And anybody who wants to read it need only respond in the comments section, and give me their email–I’ll forward it to you in its entirety.   Not nearly enough of my readers comment on the reviews, and I hope this will induce some of you to chime in.   I make this one-time offer, you might say, as a fillip.   I expect to do an extra century in purgatory for that pun, but so worth it.

PS: That’s P.T. Barnum up top, next to Bill Cosby.   I put his picture up there because he’s referenced in the book–that old saying attributed to Barnum, that there’s a sucker born every minute, and two to take him.   Only it seems he never actually said that.  Conned again!

(Very very belated postscript: I see people are still reading this one, and I feel the need to confess–when I wrote this review, and put Cosby’s photo up top, I was not making a reference to the current scandal regarding his extralegal extramarital exploits–and amazingly, the earliest allegation of drug-assisted rape goes back two years before this book came out! I didn’t really become aware of the allegations–which are a lot more than allegations by this point in time–until some time after I posted the review.  No doubt Cosby fooled a whole lot of people for a very long time.   Not that it really matters so much, compared to what his victims went through, but just as well that movie starring him as the mark of marks never got made.  And all I can say is–conned once more!  And this, ladies and gentlemen, is why I took the name Fred Fitch.  I may not get born quite every minute, but I come close sometimes.  Shame on me.)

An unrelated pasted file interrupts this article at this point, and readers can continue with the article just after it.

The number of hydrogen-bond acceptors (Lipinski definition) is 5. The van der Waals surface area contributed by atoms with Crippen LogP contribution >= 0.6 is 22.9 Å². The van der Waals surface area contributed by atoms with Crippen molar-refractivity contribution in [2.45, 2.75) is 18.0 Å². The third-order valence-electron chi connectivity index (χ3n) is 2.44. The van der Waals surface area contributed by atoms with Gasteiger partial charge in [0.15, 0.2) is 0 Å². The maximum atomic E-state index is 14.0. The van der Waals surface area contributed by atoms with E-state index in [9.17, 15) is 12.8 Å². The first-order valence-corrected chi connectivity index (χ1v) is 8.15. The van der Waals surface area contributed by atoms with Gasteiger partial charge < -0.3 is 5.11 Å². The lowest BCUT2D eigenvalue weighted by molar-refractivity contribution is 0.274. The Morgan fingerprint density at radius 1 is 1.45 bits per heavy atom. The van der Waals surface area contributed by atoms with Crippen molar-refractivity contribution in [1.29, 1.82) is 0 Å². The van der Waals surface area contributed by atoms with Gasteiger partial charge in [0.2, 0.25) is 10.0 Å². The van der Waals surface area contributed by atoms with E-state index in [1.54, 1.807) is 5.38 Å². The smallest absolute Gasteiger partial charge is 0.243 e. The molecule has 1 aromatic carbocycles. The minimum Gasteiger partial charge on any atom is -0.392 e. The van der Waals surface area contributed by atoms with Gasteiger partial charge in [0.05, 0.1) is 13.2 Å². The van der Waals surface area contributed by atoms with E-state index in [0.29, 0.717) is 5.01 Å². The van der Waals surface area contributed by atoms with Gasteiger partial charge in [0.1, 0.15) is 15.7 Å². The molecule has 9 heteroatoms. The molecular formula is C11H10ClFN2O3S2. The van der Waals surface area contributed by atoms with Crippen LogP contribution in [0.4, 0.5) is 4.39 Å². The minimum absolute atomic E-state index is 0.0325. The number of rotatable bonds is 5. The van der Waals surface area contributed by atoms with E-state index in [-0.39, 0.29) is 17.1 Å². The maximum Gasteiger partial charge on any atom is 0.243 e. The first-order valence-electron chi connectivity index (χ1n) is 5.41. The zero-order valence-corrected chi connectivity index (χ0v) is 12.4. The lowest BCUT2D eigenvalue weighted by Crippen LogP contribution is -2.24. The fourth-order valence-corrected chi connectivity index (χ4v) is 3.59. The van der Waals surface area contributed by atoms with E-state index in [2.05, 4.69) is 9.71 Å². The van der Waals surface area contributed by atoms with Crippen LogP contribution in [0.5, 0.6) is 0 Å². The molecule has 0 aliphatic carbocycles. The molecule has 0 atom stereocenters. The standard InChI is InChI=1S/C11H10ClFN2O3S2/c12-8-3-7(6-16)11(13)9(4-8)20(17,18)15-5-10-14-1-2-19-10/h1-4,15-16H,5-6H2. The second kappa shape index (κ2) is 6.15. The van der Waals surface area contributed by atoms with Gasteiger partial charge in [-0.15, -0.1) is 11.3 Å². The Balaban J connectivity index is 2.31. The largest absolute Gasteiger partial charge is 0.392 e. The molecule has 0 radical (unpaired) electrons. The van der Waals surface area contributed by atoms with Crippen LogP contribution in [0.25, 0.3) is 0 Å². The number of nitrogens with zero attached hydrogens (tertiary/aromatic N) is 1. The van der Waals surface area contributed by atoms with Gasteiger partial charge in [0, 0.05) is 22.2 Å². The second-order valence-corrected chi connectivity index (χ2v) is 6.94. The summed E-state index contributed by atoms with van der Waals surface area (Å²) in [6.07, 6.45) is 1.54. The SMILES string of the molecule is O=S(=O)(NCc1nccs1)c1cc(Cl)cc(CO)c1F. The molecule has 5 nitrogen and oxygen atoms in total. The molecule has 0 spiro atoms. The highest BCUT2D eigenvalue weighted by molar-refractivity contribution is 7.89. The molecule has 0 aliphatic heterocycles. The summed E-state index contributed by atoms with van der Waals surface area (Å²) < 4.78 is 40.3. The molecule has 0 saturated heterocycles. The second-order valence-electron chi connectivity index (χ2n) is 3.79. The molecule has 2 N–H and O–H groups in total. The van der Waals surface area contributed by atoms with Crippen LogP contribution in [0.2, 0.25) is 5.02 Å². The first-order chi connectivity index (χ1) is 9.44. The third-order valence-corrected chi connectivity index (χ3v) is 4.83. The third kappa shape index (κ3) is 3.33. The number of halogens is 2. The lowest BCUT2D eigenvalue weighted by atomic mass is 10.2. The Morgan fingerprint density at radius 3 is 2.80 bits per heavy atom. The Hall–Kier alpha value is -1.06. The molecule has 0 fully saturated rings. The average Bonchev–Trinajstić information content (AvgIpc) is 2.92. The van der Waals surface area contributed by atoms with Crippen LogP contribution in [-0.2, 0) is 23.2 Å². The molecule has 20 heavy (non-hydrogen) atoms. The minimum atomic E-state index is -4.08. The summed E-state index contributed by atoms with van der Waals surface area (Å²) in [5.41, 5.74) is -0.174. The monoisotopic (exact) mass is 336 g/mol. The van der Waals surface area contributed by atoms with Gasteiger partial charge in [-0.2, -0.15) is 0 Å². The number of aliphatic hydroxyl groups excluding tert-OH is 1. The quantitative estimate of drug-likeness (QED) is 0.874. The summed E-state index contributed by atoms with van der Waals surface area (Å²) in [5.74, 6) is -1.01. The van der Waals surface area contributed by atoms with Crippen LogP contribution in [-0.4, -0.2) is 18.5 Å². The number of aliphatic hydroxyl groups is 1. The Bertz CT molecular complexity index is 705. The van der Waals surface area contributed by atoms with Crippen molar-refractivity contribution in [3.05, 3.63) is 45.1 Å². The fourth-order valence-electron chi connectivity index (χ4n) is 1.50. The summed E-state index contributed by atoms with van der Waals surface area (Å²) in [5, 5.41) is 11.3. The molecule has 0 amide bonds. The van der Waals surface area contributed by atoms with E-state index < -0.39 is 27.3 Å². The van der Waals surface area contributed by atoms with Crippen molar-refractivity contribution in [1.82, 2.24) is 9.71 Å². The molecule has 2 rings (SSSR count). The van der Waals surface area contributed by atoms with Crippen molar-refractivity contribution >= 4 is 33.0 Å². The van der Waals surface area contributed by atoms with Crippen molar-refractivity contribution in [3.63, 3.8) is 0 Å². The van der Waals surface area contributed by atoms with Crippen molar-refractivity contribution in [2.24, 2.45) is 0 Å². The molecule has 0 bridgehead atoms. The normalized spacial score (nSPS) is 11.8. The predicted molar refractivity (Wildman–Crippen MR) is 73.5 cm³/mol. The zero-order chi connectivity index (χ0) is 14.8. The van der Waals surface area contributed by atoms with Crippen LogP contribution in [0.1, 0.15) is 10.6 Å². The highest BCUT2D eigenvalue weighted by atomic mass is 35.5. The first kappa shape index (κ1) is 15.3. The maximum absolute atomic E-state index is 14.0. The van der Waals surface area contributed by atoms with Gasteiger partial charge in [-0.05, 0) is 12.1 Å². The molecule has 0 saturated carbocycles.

Filed under Donald Westlake novels